There are better quality jobs as well with better salaries, but they usually require certain skills.
9. Is it easy for an expat to land any job he or she applies for, including management positions, or there are positions that are “reserved” only for Polish?
There are jobs where the Polish language is a must (especially Sales jobs serving Polish customers). Jobs in any government institutions are reserved for Polish people only.
In the majority of multinational companies, English is the main language used on an everyday basis so these are the major places to find jobs for expats.
10. Do you know any case when people are being treated in a different way at work, either positive or negative, just because they are foreigners?
I’m not sure, difficult to judge for a Polish person.
11. What is considered to be a good salary according to the Polish standards that would allow a single person to have a comfortable living? What about a family with 2 kids?
It really depends on the city. There is a huge discrepancy.
- Warsaw>9k gross (around 6.5k net) is a decent salary (a studio rental in Warsaw is around 2k per month). The average salary in Warsaw is around 7k gross.
For a typical family with 2 kids, a total salaries >16k is a decent level.
- Poznan with around 800 000 people
A salary >7k gross (around 5k net) is a decent salary (a studio rental is around 1.5k per month). The average salary in Poznan is around 4.2k gross.
- Smaller cities ie. Bydgoszcz with 400 000 people
A salary >5k (around 3k net) is a decent salary (a studio rental is around 900zl per month). The average salary in Bydgoszcz is around 3.5k gross.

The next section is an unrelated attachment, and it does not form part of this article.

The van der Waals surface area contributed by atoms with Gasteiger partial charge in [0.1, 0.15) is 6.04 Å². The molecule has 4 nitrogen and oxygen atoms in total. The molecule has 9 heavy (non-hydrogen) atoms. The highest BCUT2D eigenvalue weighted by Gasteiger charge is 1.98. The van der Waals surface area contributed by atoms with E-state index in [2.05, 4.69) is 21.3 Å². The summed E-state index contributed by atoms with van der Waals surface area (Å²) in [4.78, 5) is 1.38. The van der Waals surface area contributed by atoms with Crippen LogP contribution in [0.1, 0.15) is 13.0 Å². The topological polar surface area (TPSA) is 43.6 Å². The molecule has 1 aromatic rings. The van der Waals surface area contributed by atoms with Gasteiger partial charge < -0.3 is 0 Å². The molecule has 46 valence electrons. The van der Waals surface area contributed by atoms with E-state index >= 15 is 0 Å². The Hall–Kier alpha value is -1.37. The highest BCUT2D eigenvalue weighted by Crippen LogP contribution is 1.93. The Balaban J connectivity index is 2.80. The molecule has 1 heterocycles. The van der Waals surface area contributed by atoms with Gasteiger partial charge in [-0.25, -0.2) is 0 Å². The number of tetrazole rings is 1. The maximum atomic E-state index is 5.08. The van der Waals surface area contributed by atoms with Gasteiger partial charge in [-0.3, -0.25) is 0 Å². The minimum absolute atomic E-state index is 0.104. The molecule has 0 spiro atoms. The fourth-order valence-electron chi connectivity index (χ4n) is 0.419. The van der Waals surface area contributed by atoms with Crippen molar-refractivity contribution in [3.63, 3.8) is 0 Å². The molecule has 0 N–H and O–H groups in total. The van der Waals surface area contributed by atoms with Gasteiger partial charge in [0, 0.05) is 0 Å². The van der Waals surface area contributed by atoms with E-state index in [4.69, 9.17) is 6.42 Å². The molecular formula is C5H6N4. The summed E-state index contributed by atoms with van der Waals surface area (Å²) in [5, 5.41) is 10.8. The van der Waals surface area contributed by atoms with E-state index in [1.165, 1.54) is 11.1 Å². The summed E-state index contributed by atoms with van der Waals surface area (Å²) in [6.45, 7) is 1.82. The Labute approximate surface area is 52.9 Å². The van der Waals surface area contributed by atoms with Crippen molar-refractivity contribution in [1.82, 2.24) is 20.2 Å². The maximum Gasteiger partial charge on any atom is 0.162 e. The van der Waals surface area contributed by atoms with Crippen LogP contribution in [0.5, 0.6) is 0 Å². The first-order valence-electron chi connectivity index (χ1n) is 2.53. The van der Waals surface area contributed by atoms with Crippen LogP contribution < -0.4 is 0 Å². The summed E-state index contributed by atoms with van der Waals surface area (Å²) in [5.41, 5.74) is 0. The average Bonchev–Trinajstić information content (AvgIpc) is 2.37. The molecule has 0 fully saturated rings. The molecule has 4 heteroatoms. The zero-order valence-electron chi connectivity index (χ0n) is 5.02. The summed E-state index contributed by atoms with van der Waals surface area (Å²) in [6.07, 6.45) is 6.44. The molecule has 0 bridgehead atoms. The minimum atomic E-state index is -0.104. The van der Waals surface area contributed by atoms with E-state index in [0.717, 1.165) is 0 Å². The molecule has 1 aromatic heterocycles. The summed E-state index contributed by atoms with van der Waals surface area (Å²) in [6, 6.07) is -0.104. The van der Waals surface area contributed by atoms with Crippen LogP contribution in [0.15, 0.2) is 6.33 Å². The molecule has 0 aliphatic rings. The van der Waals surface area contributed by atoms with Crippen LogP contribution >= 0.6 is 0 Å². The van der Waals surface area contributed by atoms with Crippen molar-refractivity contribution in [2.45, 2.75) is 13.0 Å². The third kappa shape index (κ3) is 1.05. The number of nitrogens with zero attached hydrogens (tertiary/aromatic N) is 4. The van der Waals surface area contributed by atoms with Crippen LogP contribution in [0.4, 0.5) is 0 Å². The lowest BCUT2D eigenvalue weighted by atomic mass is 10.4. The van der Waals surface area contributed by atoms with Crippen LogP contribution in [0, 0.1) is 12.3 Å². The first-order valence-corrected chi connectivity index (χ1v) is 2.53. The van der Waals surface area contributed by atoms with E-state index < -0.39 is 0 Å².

12. In case of an unemployment, do people receive any help from the Government?
Yes, they do. But the amount is very low (around 800zl per month). You wouldn’t be able to survive in Warsaw with this kind of money. You can survive in smaller cities and villages.
13. In your opinion, where in Poland are the best places to live and work and why?
Definitely major cities: Warsaw, Krakow, Gdansk, Poznan & Wroclaw. There are many good quality jobs there with decent salaries. The cost of living is much higher than in smaller cities, but it’s possible to live on the outskirts of these cities.
14. Would you move to work and live in another country and why?
Answer: Yes I would. I spent 10 years living abroad already (US, UK, France & China) but would like to move back to Poland to have a quality life.
15. Do you know any expats in Poland? Have they had any issues finding a job? What do they work now?
Yes, I do. All the expats in Poland I know came here either for studies or came here having the job contracts already.
16. What do you like most about Poland?
Food (especially the trend of healthy eating nowadays), active lifestyle, nature, lots of activities, central location in Europe and many flights connections (easy to travel elsewhere).
17. What is that you don’t like about Poland?
– Too much alcohol is being drunk by certain groups of people/older generations,
– Still not enough of social benefits for people,
– A high discrepancy in the salaries between now and a few decades ago, many retired people are struggling nowadays to survive (especially to buy medicines).